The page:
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Snowbound at Hartfield: A Sweet Tea Novella; Pride and Prejudice sequel (Sweet Tea Stories Book 4) Kindle Edition
|Length: 188 pages||Word Wise: Enabled||Enhanced Typesetting: Enabled|
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Top Customer Reviews
This is indeed a sweet story, in which we see known characters from a novel angle through the eyes of other Jane Austen characters, and we find surprising depth in Elizabeth Elliot, who after some self-examination accepts her faults and chooses better principles to guide her decisions. Very cute and humorous scenes round this story out, an enjoyable regency romance, a comfortable, cozy time spent in Jane Austen's world.
First, the book felt like I was running into old friends. Here was Mr. Bennet, Mr. Darcy, Elizabeth Darcy, Colonel Fitzwilliam, Emma, and Mr. Knightly! All characters for whom I have inordinate fondness, and whom I like to think of in their future endeavors. But what’s this? Sir Walter Elliot and his over-proud daughter Elizabeth Elliot? They’re not favorites of mine; are they here for comic effect? A foil for the heroine? Wait! It seems that Elizabeth Elliot is to be the romantic protagonist! How can this be?
Quite well done, actually. Elizabeth Elliot is not the same woman she is at the beginning of Austen’s "Persuasion". Her cousin’s defection and his making her former best friend his mistress has humbled her into the dust. Well, comparatively humbled her. The author doesn’t foolishly do a complete turnaround for Elizabeth. She is still a baronet’s daughter. She is still aware of her station. But now she is aware she is a spinster who has to practice economies. A woman abandoned by a suitor in favor a younger sister, and then had that suitor take the woman she was closest to as his lover. The humiliation is almost, but not quite, as bad as the pain of her friend's betrayal.
Colonel Fitzwilliam is no longer the cocky free-spirited young man he was in Pride and Prejudice, either. He’s got what would later be known as shell-shock, or post traumatic stress disorder. He fought in the Napoleonic wars, and they were brutal. He’s embarrassed by his condition, because such things were thought of as personal failings in the Regency era. (There are still some idiots who think it is a personal failing nowadays, too – but we won’t speak of them.) He no longer feels like quite the catch he once was. He is now landed, and can marry without “some attention to money”, but what woman would have him? He has scars. He can no longer hunt because he cannot bear the sound of the guns. He doesn't think he should marry a sweet young thing fresh on the marriage mart -- but, maybe a properly bred youngish woman otherwise on the shelf?
The charming element of the book is the way the fall in love, wherein their flaws become assets to one another, and the reader is left with a decided satisfaction that Fitzwilliam and Miss Elliot achieve their happily ever after.
I really enjoyed this novella, and would recommend it to any Austen or Regency romance fan.
Fortunately, Mr. George Knightley, a friend of Mr. Darcy from Cambridge, happens to be there, and he generously invites both parties to stay at Hartfield, which is close by. Thus, they all enter into the world of Emma. At first, due to the raging blizzard, that only involves interactions with Mr. Knightley, his wife (Emma) and father-in-law (Mr. Woodhouse). However, by the end of the story, various neighborhood characters have been present with all their endearing and annoying qualities in full display, especially Mrs. Elton.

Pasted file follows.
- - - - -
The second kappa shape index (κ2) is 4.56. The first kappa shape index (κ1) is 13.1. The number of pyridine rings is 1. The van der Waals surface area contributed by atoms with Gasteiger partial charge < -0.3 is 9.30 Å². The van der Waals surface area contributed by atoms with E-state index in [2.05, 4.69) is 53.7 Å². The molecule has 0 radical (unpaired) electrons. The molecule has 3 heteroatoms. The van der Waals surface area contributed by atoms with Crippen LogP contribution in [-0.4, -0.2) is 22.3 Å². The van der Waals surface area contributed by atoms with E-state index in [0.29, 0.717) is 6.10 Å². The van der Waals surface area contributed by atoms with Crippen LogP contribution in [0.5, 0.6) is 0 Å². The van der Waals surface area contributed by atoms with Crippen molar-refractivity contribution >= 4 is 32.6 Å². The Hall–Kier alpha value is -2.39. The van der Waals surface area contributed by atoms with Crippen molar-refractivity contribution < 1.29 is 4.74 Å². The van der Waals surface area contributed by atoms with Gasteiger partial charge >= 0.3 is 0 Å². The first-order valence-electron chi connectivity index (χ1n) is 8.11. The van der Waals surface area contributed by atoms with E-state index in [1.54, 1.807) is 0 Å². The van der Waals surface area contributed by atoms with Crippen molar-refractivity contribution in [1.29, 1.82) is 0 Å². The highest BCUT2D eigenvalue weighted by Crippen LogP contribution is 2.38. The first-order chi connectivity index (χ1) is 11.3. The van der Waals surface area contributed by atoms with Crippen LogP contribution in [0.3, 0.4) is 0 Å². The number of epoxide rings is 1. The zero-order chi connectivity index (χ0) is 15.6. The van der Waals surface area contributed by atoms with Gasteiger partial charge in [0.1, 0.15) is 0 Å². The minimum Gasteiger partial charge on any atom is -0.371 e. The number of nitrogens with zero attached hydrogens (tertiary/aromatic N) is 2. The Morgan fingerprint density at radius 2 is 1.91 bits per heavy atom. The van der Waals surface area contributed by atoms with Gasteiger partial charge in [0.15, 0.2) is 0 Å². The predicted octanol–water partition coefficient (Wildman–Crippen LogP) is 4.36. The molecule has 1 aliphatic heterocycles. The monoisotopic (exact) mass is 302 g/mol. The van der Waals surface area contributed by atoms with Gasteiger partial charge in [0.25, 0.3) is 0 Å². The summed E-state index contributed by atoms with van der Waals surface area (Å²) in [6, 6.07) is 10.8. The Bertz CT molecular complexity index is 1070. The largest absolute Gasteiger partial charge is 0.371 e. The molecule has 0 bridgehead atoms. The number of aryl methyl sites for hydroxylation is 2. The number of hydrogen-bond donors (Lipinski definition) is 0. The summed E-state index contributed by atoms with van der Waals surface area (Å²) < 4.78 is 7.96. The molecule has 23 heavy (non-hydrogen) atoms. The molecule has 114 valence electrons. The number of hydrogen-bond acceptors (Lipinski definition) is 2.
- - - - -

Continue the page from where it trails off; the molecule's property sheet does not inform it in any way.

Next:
The point of view, very effectively, shifts back and forth between that of Colonel Fitzwilliam and that of Elizabeth Elliot. To minimize the confusion that would invariably result from having two characters named "Elizabeth," Mrs. Darcy becomes "Liza," which takes a little getting used to!
Miss Elliot has had to face up to the consequences of her haughtiness during the events of Persuasion. At age 30, with both her younger sisters married, she is feeling decidedly on the shelf and in grave danger of remaining a spinster. Elizabeth recognizes that the elitist sensibilities she always shared with her father have created their current difficulties. Sir Walter now sounds as ridiculous to her as he does to almost everyone else. (Certainly Mr. Bennet derives a lot of enjoyment from baiting him.) Surrounded as she is by the happily married Knightleys and Darcys as well as thoughts of her sister Anne and husband Captain Wentworth, Elizabeth fights against feelings of jealousy.
Colonel Fitzwilliam shares Elizabeth's pangs of envy as he observes all the irritating domestic felicity. He doubts that he will ever find such happiness because he bears both physical and, more disturbingly, emotional scars from his wartime experiences.
Reading the reactions and thoughts of these two damaged individuals is interesting, making them easy to understand and relate to. Elizabeth may seem oversensitive, but she is still smarting from Mrs. Clay's betrayal over William Elliot, with whom Elizabeth expected to be married by now. Meanwhile, even though he's pleased to be taking over his own estate, Fitzwilliam is overwhelmed contemplating these new responsibilities, and his instinctive response to certain stimuli continues to sap his male ego.
The premise is developed beautifully with various surprising plot twists, including Sir Walter's plans and their results. Characters are true to canon except Elizabeth Elliot, who is given convincing motivation for the changes in her personality. Ms. Grace's writing, as always, is of the highest quality. There's believable dialogue and reactions, delightful moments of humor, and sweet romance. What more could you ask?
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